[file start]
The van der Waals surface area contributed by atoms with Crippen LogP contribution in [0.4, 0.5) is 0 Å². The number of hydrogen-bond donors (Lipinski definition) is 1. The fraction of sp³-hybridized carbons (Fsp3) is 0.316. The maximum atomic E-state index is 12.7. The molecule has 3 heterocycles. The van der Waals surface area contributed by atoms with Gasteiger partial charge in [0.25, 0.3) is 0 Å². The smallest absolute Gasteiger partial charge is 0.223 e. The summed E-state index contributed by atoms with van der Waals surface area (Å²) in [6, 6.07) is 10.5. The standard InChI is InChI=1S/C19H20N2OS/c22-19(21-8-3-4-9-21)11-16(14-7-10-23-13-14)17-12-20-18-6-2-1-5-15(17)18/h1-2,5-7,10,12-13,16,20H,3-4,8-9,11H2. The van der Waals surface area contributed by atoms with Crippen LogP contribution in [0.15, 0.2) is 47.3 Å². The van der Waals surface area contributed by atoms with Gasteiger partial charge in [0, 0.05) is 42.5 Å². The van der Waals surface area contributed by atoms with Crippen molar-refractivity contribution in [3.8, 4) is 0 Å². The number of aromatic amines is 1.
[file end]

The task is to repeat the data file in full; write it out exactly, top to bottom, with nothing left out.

The van der Waals surface area contributed by atoms with Crippen LogP contribution in [0.4, 0.5) is 0 Å². The number of hydrogen-bond donors (Lipinski definition) is 1. The fraction of sp³-hybridized carbons (Fsp3) is 0.316. The maximum atomic E-state index is 12.7. The molecule has 3 heterocycles. The van der Waals surface area contributed by atoms with Gasteiger partial charge in [0.25, 0.3) is 0 Å². The smallest absolute Gasteiger partial charge is 0.223 e. The summed E-state index contributed by atoms with van der Waals surface area (Å²) in [6, 6.07) is 10.5. The standard InChI is InChI=1S/C19H20N2OS/c22-19(21-8-3-4-9-21)11-16(14-7-10-23-13-14)17-12-20-18-6-2-1-5-15(17)18/h1-2,5-7,10,12-13,16,20H,3-4,8-9,11H2. The van der Waals surface area contributed by atoms with Crippen LogP contribution in [0.15, 0.2) is 47.3 Å². The van der Waals surface area contributed by atoms with Gasteiger partial charge in [0, 0.05) is 42.5 Å². The van der Waals surface area contributed by atoms with Crippen molar-refractivity contribution in [3.8, 4) is 0 Å². The number of aromatic amines is 1.